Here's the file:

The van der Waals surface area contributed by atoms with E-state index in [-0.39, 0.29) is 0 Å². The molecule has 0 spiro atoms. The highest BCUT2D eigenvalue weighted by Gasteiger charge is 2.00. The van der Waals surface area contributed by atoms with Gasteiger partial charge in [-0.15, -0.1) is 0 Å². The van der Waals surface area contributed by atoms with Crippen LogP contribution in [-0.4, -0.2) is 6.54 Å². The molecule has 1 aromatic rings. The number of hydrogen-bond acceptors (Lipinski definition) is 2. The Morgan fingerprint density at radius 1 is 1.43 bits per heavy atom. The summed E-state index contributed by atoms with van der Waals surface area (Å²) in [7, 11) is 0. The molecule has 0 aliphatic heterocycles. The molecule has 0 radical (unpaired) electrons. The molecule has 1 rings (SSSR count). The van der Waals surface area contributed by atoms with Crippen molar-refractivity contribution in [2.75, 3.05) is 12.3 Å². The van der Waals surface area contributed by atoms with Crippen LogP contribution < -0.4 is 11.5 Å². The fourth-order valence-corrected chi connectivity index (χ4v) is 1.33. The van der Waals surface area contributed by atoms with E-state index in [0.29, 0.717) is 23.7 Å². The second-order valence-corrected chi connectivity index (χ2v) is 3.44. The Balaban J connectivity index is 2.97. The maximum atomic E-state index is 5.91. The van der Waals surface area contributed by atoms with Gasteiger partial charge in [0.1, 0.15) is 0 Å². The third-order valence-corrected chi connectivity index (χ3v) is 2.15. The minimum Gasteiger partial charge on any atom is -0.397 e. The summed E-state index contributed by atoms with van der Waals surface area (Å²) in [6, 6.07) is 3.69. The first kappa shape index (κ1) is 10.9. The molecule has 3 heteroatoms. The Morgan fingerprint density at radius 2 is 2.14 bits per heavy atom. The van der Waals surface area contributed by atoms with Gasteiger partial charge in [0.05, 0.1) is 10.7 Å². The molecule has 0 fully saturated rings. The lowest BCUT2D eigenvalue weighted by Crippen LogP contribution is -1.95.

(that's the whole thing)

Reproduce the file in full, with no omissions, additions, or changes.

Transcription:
The van der Waals surface area contributed by atoms with E-state index in [-0.39, 0.29) is 0 Å². The molecule has 0 spiro atoms. The highest BCUT2D eigenvalue weighted by Gasteiger charge is 2.00. The van der Waals surface area contributed by atoms with Gasteiger partial charge in [-0.15, -0.1) is 0 Å². The van der Waals surface area contributed by atoms with Crippen LogP contribution in [-0.4, -0.2) is 6.54 Å². The molecule has 1 aromatic rings. The number of hydrogen-bond acceptors (Lipinski definition) is 2. The Morgan fingerprint density at radius 1 is 1.43 bits per heavy atom. The summed E-state index contributed by atoms with van der Waals surface area (Å²) in [7, 11) is 0. The molecule has 0 aliphatic heterocycles. The molecule has 0 radical (unpaired) electrons. The molecule has 1 rings (SSSR count). The van der Waals surface area contributed by atoms with Crippen molar-refractivity contribution in [2.75, 3.05) is 12.3 Å². The van der Waals surface area contributed by atoms with Crippen LogP contribution < -0.4 is 11.5 Å². The fourth-order valence-corrected chi connectivity index (χ4v) is 1.33. The van der Waals surface area contributed by atoms with E-state index in [0.29, 0.717) is 23.7 Å². The second-order valence-corrected chi connectivity index (χ2v) is 3.44. The Balaban J connectivity index is 2.97. The maximum atomic E-state index is 5.91. The van der Waals surface area contributed by atoms with Gasteiger partial charge in [0.1, 0.15) is 0 Å². The third-order valence-corrected chi connectivity index (χ3v) is 2.15. The minimum Gasteiger partial charge on any atom is -0.397 e. The summed E-state index contributed by atoms with van der Waals surface area (Å²) in [6, 6.07) is 3.69. The first kappa shape index (κ1) is 10.9. The molecule has 3 heteroatoms. The Morgan fingerprint density at radius 2 is 2.14 bits per heavy atom. The van der Waals surface area contributed by atoms with Gasteiger partial charge in [0.05, 0.1) is 10.7 Å². The molecule has 0 fully saturated rings. The lowest BCUT2D eigenvalue weighted by Crippen LogP contribution is -1.95.